A mix record created by DJ Shadow and Cut Chemist and released in 2001, in an edition of 6000 copies, by (or at least credited to a possible non-entity billed as) One29 Recordings. Product Placement is the followup to Shadow and Chemist's popular mix Brainfreeze, which was derived from a live collaborative DJ set the two performed at The 45 Sessions, a party thrown in 1999 by the San Francisco-based Future Primitive Sound Session. (Product Placement was also the title of a short US tour the two DJs undertook in the winter of 2001.) Brainfreeze spawned no fewer than three spinoff CDs, which included and thereby revealed most (but likely not all) of the ultra-rare 70's funk singles that were mixed. There have been no such collections created for Product Placement, and my net searches have turned up no cheat sheets, so I can only hit the highlights given my complete lack of knowledge of obscure collectible breakbeats.
Brainfreeze was named for the one big gimmicky find at its center. We don't have the pure star power of "Dance The Slurp" this time, but they try to make up for it with quantity: Product Placement is named for the commercial, promotional and just plain strange tracks littered throughout. Two versions of Coke's old "It's The Real Thing" jingle are mixed together into a loping jam full of melodic scratches, and the more obscure drink Strike Cola makes a musical appearance. There is a brief collage devoted to motocross for some reason, including what sounds like the Peanuts gang and a low-rent Burroughs impersonator. The graphics on the disc, and much of the color scheme, is sourced from the (presciently?) repetitive promotional cut "Milk: The Basic." (Is there anything that didn't have a celebratory funk single cooked up for it in 1973? They never do reveal the basic what.) An overexcited announcer spends a while making vague threats about an unprecedented radio campaign to make people thirsty. In what is perhaps the most disturbing find on the album, the ethnically diverse preteens dressed in chef's whites on the cover of "Cookin' With Gas" bring you... well, you'll see.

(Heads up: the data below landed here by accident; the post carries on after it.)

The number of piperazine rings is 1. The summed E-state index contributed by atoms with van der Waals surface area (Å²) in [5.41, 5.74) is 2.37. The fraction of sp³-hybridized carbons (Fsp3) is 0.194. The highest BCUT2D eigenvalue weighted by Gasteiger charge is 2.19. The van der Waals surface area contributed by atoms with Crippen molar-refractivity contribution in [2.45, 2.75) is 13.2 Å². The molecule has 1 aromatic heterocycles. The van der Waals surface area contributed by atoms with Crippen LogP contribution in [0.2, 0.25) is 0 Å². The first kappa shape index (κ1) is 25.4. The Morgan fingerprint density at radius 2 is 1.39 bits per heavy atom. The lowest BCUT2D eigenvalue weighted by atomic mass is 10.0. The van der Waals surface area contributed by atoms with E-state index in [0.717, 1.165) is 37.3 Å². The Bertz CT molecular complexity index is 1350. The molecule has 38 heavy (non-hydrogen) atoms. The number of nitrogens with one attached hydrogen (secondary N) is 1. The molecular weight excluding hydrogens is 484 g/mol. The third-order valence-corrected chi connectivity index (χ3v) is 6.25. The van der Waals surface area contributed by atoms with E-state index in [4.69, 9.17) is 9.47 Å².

The start of the second track of Product Placement is actually devoted to a further deconstruction of Brainfreeze, composed of near-soundalikes (with alternate vocals and lyrics) of component tracks from that disc, or other arrangements entirely. These serve to illuminate the way 70's funk artists reprocessed each other as surely as hip-hop reprocesses them today, and it serves as a signal from Shadow and Chemist that, original-breaks CDs notwithstanding, they are still a step or two ahead of the crate-digging competition.
Like its predecessor, Product Placement is a witty, smart, and masterful display of the craft of the DJ as critic, as historian of both hip-hop and its source material, and as satirist (in a double-edged sense embodied by blues artists and funksters throughout the 20th century - you can tell the most acid truths if you get people dancing). It is another remarkable achievement by a team that has lucked upon one of those effortless collaborative combinations. The pictures are funny, too.